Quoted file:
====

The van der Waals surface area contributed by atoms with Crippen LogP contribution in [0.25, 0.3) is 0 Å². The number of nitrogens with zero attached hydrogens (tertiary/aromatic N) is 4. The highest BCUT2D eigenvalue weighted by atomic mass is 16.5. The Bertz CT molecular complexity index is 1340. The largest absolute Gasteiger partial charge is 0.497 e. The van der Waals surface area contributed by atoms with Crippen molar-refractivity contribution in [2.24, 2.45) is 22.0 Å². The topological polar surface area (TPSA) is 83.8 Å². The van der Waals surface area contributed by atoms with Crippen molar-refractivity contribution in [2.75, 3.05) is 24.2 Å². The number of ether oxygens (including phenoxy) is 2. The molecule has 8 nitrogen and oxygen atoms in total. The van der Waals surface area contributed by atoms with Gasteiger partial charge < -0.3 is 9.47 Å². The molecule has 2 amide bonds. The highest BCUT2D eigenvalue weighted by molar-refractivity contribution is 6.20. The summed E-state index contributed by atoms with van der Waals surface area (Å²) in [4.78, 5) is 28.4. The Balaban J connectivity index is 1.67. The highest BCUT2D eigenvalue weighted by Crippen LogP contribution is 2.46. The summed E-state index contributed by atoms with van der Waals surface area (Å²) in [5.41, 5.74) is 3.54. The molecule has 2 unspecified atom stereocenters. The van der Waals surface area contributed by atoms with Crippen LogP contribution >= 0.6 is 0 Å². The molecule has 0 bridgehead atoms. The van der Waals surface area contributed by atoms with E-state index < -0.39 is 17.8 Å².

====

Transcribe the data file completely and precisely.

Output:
The van der Waals surface area contributed by atoms with Crippen LogP contribution in [0.25, 0.3) is 0 Å². The number of nitrogens with zero attached hydrogens (tertiary/aromatic N) is 4. The highest BCUT2D eigenvalue weighted by atomic mass is 16.5. The Bertz CT molecular complexity index is 1340. The largest absolute Gasteiger partial charge is 0.497 e. The van der Waals surface area contributed by atoms with Crippen molar-refractivity contribution in [2.24, 2.45) is 22.0 Å². The topological polar surface area (TPSA) is 83.8 Å². The van der Waals surface area contributed by atoms with Crippen molar-refractivity contribution in [2.75, 3.05) is 24.2 Å². The number of ether oxygens (including phenoxy) is 2. The molecule has 8 nitrogen and oxygen atoms in total. The van der Waals surface area contributed by atoms with Gasteiger partial charge < -0.3 is 9.47 Å². The molecule has 2 amide bonds. The highest BCUT2D eigenvalue weighted by molar-refractivity contribution is 6.20. The summed E-state index contributed by atoms with van der Waals surface area (Å²) in [4.78, 5) is 28.4. The Balaban J connectivity index is 1.67. The highest BCUT2D eigenvalue weighted by Crippen LogP contribution is 2.46. The summed E-state index contributed by atoms with van der Waals surface area (Å²) in [5.41, 5.74) is 3.54. The molecule has 2 unspecified atom stereocenters. The van der Waals surface area contributed by atoms with Crippen LogP contribution >= 0.6 is 0 Å². The molecule has 0 bridgehead atoms. The van der Waals surface area contributed by atoms with E-state index < -0.39 is 17.8 Å².